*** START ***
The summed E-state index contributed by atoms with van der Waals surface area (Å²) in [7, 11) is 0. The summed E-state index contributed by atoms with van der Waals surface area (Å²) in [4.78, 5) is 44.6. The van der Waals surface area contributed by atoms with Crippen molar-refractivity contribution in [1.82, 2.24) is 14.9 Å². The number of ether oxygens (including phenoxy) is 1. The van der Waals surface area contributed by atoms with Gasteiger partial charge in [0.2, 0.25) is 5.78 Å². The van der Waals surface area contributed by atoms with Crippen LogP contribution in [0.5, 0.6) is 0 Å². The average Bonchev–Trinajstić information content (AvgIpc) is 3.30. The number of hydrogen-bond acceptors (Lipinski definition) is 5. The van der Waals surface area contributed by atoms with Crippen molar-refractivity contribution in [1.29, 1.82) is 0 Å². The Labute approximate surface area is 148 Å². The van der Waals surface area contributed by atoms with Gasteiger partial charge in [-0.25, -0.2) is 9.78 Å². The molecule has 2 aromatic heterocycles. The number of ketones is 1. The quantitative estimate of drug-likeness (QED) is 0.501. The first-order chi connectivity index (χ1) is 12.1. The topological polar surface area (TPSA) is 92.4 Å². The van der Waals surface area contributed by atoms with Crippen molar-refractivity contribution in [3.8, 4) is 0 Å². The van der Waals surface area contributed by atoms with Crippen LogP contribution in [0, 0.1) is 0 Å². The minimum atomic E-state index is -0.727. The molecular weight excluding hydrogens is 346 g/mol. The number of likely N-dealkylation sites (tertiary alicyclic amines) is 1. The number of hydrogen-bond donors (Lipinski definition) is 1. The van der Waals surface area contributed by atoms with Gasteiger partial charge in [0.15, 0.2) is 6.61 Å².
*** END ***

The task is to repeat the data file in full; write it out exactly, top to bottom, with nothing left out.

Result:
The summed E-state index contributed by atoms with van der Waals surface area (Å²) in [7, 11) is 0. The summed E-state index contributed by atoms with van der Waals surface area (Å²) in [4.78, 5) is 44.6. The van der Waals surface area contributed by atoms with Crippen molar-refractivity contribution in [1.82, 2.24) is 14.9 Å². The number of ether oxygens (including phenoxy) is 1. The van der Waals surface area contributed by atoms with Gasteiger partial charge in [0.2, 0.25) is 5.78 Å². The van der Waals surface area contributed by atoms with Crippen LogP contribution in [0.5, 0.6) is 0 Å². The average Bonchev–Trinajstić information content (AvgIpc) is 3.30. The number of hydrogen-bond acceptors (Lipinski definition) is 5. The van der Waals surface area contributed by atoms with Crippen molar-refractivity contribution in [1.29, 1.82) is 0 Å². The Labute approximate surface area is 148 Å². The van der Waals surface area contributed by atoms with Gasteiger partial charge in [-0.25, -0.2) is 9.78 Å². The molecule has 2 aromatic heterocycles. The number of ketones is 1. The quantitative estimate of drug-likeness (QED) is 0.501. The first-order chi connectivity index (χ1) is 12.1. The topological polar surface area (TPSA) is 92.4 Å². The van der Waals surface area contributed by atoms with Crippen molar-refractivity contribution in [3.8, 4) is 0 Å². The van der Waals surface area contributed by atoms with Crippen LogP contribution in [0, 0.1) is 0 Å². The minimum atomic E-state index is -0.727. The molecular weight excluding hydrogens is 346 g/mol. The number of likely N-dealkylation sites (tertiary alicyclic amines) is 1. The number of hydrogen-bond donors (Lipinski definition) is 1. The van der Waals surface area contributed by atoms with Gasteiger partial charge in [0.15, 0.2) is 6.61 Å².